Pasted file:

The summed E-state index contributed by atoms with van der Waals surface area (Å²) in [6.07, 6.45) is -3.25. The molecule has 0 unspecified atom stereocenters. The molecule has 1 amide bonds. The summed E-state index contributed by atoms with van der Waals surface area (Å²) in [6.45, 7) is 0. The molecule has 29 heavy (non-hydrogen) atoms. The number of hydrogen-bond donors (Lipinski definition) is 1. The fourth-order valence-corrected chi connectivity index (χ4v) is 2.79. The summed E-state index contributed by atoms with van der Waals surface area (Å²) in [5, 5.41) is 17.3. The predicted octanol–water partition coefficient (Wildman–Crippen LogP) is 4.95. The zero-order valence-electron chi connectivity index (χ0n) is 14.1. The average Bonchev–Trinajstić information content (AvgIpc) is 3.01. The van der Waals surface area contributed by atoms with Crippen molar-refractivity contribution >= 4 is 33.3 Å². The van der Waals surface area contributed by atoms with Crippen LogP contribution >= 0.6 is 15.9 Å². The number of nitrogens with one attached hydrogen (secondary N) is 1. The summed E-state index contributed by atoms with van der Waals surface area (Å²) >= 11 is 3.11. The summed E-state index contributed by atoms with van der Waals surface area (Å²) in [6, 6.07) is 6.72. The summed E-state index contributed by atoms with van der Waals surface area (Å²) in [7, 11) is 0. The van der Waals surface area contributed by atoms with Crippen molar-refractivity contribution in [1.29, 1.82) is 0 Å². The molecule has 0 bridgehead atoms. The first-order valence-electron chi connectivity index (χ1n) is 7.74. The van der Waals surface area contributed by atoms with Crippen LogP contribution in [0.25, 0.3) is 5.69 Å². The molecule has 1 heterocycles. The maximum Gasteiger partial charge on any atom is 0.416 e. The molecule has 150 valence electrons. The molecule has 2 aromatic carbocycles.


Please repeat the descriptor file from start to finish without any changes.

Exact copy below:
The summed E-state index contributed by atoms with van der Waals surface area (Å²) in [6.07, 6.45) is -3.25. The molecule has 0 unspecified atom stereocenters. The molecule has 1 amide bonds. The summed E-state index contributed by atoms with van der Waals surface area (Å²) in [6.45, 7) is 0. The molecule has 29 heavy (non-hydrogen) atoms. The number of hydrogen-bond donors (Lipinski definition) is 1. The fourth-order valence-corrected chi connectivity index (χ4v) is 2.79. The summed E-state index contributed by atoms with van der Waals surface area (Å²) in [5, 5.41) is 17.3. The predicted octanol–water partition coefficient (Wildman–Crippen LogP) is 4.95. The zero-order valence-electron chi connectivity index (χ0n) is 14.1. The average Bonchev–Trinajstić information content (AvgIpc) is 3.01. The van der Waals surface area contributed by atoms with Crippen molar-refractivity contribution >= 4 is 33.3 Å². The van der Waals surface area contributed by atoms with Crippen LogP contribution >= 0.6 is 15.9 Å². The number of nitrogens with one attached hydrogen (secondary N) is 1. The summed E-state index contributed by atoms with van der Waals surface area (Å²) >= 11 is 3.11. The summed E-state index contributed by atoms with van der Waals surface area (Å²) in [6, 6.07) is 6.72. The summed E-state index contributed by atoms with van der Waals surface area (Å²) in [7, 11) is 0. The van der Waals surface area contributed by atoms with Crippen molar-refractivity contribution in [1.29, 1.82) is 0 Å². The molecule has 0 bridgehead atoms. The first-order valence-electron chi connectivity index (χ1n) is 7.74. The van der Waals surface area contributed by atoms with Crippen LogP contribution in [0.25, 0.3) is 5.69 Å². The molecule has 1 heterocycles. The maximum Gasteiger partial charge on any atom is 0.416 e. The molecule has 150 valence electrons. The molecule has 2 aromatic carbocycles.